The new legislation comes as some bars and restaurants are still experiencing low in-person volume.By Royce Jones

PITTSBURGH (KDKA) — When the pause of on-premise alcohol consumption shook up the restaurant industry, Spencer Warren began shaking up his cocktails, to-go.

“It’s giving us another source of revenue that we didn’t have before, which is helping us try to survive,” said the owner of The Warren Bar & Burrow.

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His to-go alcoholic beverage cooler has since become a lifeline, accounting for more than 50 percent of his business. Additional workers are needed to help prepare, package and preside over the money-making mixed drink operation.

(Photo Credit: KDKA)

“It’s a lot of our own house recipes. But basically, somebody’s here eight hours a day, five days a week, whether it’s prepping, whether it’s juicing fresh juices or clarification,” the business owner told KDKA.

The sales have been temporarily permitted through HB327 during the disaster declaration. But this week, the Pennsylvania House Liquor Control Committee passed a new measure, HB1154, which would make them permanent.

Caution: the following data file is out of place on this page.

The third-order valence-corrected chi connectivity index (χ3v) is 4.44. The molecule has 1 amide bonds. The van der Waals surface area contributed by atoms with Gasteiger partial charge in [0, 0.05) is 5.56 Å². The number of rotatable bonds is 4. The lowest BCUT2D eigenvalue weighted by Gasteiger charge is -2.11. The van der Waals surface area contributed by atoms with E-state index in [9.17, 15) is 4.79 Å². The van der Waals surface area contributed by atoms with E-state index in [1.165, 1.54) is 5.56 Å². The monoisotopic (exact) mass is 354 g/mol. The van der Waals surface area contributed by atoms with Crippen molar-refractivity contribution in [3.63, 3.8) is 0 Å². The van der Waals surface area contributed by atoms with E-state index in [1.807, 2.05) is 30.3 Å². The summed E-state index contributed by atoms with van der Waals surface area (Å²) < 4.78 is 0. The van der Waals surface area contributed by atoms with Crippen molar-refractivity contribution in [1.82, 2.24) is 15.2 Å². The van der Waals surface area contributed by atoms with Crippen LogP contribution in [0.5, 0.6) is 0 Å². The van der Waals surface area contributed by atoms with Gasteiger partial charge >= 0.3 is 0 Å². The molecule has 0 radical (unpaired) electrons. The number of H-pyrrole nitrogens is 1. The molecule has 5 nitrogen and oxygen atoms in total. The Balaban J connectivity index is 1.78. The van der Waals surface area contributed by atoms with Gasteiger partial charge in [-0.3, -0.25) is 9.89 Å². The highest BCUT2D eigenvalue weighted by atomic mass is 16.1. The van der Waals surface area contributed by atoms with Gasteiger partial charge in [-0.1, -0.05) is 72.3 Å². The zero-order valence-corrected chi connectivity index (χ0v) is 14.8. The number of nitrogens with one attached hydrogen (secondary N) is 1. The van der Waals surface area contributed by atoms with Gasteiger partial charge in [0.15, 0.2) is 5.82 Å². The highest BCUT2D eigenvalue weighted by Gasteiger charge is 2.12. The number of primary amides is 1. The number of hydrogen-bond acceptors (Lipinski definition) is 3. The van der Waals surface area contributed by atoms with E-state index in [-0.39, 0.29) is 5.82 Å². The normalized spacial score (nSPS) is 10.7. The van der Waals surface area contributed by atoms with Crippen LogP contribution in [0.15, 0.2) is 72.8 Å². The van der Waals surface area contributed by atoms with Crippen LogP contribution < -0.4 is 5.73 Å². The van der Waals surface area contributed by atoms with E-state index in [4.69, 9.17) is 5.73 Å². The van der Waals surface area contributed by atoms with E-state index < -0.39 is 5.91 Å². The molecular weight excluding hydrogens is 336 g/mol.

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State Rep. Natalie Mihalek, who sits on the committee, told KDKA, “This is a way for restaurants to keep up revenue and keep their customers safe because there’s still a percentage of people who are still not comfortable dining out.”

The new legislation comes as some bars and restaurants are still experiencing low in-person volume even as mitigation efforts are scaled back. The new bill gives some business owners hope that they’ll be able to continue paying their bills.

“It gives us a revenue stream that if another pandemic hit, we wouldn’t be able to survive again without it,” said Warren, who also told KDKA that it could be another year before his business takes off full throttle again.

According to lawmakers, the new bill would likely include clearer guidance on preventing consumption in the streets and other places that could cause potential safety issues.

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It’s unclear whether or not the measure will go to consideration for a full House vote during the next legislative session on May 24.